Every day, hundreds of thousands of people wait in jail for their cases to be heard by a judge or jury. Many are detained not because of any risk they pose but because they cannot afford bail. Several states have reformed their pretrial practices to eliminate this unnecessary detention, citing a growing body of evidence of how it harms people, communities, and public safety, with a disproportionate impact on people of color.
Illinois is one such state. Continuing a series of reforms begun in 2017, state lawmakers passed the SAFE-T Act, originally scheduled to go into full effect on January 1, 2023. The new set of laws would abolish cash bail and alter procedure to make it easier for people to live and work in their communities while awaiting trial. Judges, however, could still decide to hold those deemed to be a flight risk or a danger to the community. But in late 2022, a group of state’s attorneys and sheriffs challenged the law, and a Kankakee County judge found that the portions that abolished cash bail in the vast majority of instances could not be implemented. The judge reasoned that because the Illinois Constitution mentions bail twice, any change in what “bail” means must be enacted through a constitutional amendment. Illinois allows constitutional amendments via legislation, but only after following a strict set of rules and a general election vote. None of these procedures were followed for the SAFE-T Act.
Illinois, represented by the state’s attorney general, appealed that decision. Now the Illinois Supreme Court has stepped in and blocked the implementation of the bail provisions, leaving thousands of people in jail who would have been eligible for release. The court heard oral arguments on March 14 to consider whether the legislature had indeed acted outside the scope of its power. The hearing focused on two questions: Are the bail provisions valid laws or a constitutional amendment in disguise? Do they violate the separation of powers clause in the Illinois Constitution by narrowing judicial options in pretrial release and detention decisions?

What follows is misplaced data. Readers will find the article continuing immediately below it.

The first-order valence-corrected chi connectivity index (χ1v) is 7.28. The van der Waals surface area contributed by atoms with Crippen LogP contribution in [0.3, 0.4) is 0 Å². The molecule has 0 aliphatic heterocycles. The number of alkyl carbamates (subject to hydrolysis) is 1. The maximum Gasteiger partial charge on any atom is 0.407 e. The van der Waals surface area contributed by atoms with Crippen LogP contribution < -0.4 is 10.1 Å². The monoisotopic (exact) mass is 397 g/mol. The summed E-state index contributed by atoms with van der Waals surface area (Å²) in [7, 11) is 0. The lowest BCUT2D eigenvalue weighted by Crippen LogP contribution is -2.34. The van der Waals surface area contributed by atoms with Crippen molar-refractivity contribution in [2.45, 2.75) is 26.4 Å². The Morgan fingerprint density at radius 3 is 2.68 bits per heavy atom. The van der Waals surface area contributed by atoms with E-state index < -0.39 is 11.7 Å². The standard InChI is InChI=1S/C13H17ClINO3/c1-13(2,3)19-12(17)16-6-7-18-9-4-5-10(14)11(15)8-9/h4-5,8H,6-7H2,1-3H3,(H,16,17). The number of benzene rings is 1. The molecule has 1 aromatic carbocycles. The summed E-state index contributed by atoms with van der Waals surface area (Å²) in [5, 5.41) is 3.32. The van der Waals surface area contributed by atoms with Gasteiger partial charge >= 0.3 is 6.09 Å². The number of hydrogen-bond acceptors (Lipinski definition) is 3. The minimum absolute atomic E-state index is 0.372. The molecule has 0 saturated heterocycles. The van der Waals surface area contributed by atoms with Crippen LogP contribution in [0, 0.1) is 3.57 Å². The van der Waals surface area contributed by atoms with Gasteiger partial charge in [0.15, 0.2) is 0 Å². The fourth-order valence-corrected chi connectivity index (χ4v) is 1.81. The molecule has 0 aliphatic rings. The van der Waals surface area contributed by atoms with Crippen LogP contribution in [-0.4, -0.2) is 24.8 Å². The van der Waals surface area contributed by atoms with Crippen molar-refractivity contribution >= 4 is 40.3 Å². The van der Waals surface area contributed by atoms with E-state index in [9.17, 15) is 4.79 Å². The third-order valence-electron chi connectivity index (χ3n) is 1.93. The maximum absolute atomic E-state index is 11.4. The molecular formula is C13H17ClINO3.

These substantive questions aside, the court raised a procedural deficiency that could well end the case and allow the full law to go into effect. People can only pursue a lawsuit if they have “standing” — that is, if they have suffered or stand to suffer a discrete injury that is within the court’s power to redress. Political objections to legislation do not generally confer standing, as the injury is not discrete.
The court sharply questioned whether the plaintiffs in the original lawsuit, which was filed by a coalition of state’s attorneys and sheriffs led by Kankakee County State’s Attorney James Rowe, had standing to bring this case. Among other things, Rowe argued that a state’s attorney’s job is to speak on behalf of crime victims, who could be harmed if the law goes into effect. The court seemed skeptical of his arguments. Without direct, articulable harm to the plaintiffs themselves, the case could simply be dismissed.
The court also raised another hurdle. This litigation is a “facial” challenge: an argument that in no hypothetical instance can the law be constitutional. (By contrast, an as-applied challenge means that the law is unconstitutional in a particular context.) Facial challenges can be brought before a law goes into effect, but they are more difficult to prove.